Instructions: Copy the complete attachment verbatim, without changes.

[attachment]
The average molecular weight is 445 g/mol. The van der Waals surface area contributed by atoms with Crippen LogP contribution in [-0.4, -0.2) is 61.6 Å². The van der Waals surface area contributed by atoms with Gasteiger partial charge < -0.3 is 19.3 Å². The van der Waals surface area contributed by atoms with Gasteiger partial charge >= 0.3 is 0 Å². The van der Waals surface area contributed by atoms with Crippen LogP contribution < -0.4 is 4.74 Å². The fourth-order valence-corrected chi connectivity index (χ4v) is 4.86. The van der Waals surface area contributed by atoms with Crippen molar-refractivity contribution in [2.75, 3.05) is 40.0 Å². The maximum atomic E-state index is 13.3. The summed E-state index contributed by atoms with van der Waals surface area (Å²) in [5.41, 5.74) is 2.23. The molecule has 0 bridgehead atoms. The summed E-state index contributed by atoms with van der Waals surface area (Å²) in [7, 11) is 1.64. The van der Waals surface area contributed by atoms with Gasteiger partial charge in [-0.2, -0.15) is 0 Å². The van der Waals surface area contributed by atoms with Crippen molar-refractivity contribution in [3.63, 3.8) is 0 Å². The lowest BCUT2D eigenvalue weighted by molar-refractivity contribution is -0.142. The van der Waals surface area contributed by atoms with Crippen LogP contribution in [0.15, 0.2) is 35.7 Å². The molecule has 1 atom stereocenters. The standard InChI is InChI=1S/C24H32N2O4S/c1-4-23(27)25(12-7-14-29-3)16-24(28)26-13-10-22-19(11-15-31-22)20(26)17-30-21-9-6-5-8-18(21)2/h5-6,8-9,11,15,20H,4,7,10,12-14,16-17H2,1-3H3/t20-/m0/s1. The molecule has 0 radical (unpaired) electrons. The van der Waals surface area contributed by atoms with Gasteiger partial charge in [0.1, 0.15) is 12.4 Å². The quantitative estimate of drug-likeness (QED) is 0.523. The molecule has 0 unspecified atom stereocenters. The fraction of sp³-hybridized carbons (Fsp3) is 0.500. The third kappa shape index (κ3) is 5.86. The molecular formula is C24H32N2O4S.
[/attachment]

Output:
The average molecular weight is 445 g/mol. The van der Waals surface area contributed by atoms with Crippen LogP contribution in [-0.4, -0.2) is 61.6 Å². The van der Waals surface area contributed by atoms with Gasteiger partial charge < -0.3 is 19.3 Å². The van der Waals surface area contributed by atoms with Gasteiger partial charge >= 0.3 is 0 Å². The van der Waals surface area contributed by atoms with Crippen LogP contribution < -0.4 is 4.74 Å². The fourth-order valence-corrected chi connectivity index (χ4v) is 4.86. The van der Waals surface area contributed by atoms with Crippen molar-refractivity contribution in [2.75, 3.05) is 40.0 Å². The maximum atomic E-state index is 13.3. The summed E-state index contributed by atoms with van der Waals surface area (Å²) in [5.41, 5.74) is 2.23. The molecule has 0 bridgehead atoms. The summed E-state index contributed by atoms with van der Waals surface area (Å²) in [7, 11) is 1.64. The van der Waals surface area contributed by atoms with Gasteiger partial charge in [-0.2, -0.15) is 0 Å². The van der Waals surface area contributed by atoms with Crippen molar-refractivity contribution in [3.63, 3.8) is 0 Å². The lowest BCUT2D eigenvalue weighted by molar-refractivity contribution is -0.142. The van der Waals surface area contributed by atoms with Crippen LogP contribution in [0.15, 0.2) is 35.7 Å². The molecule has 1 atom stereocenters. The standard InChI is InChI=1S/C24H32N2O4S/c1-4-23(27)25(12-7-14-29-3)16-24(28)26-13-10-22-19(11-15-31-22)20(26)17-30-21-9-6-5-8-18(21)2/h5-6,8-9,11,15,20H,4,7,10,12-14,16-17H2,1-3H3/t20-/m0/s1. The molecule has 0 radical (unpaired) electrons. The van der Waals surface area contributed by atoms with Gasteiger partial charge in [0.1, 0.15) is 12.4 Å². The quantitative estimate of drug-likeness (QED) is 0.523. The molecule has 0 unspecified atom stereocenters. The fraction of sp³-hybridized carbons (Fsp3) is 0.500. The third kappa shape index (κ3) is 5.86. The molecular formula is C24H32N2O4S.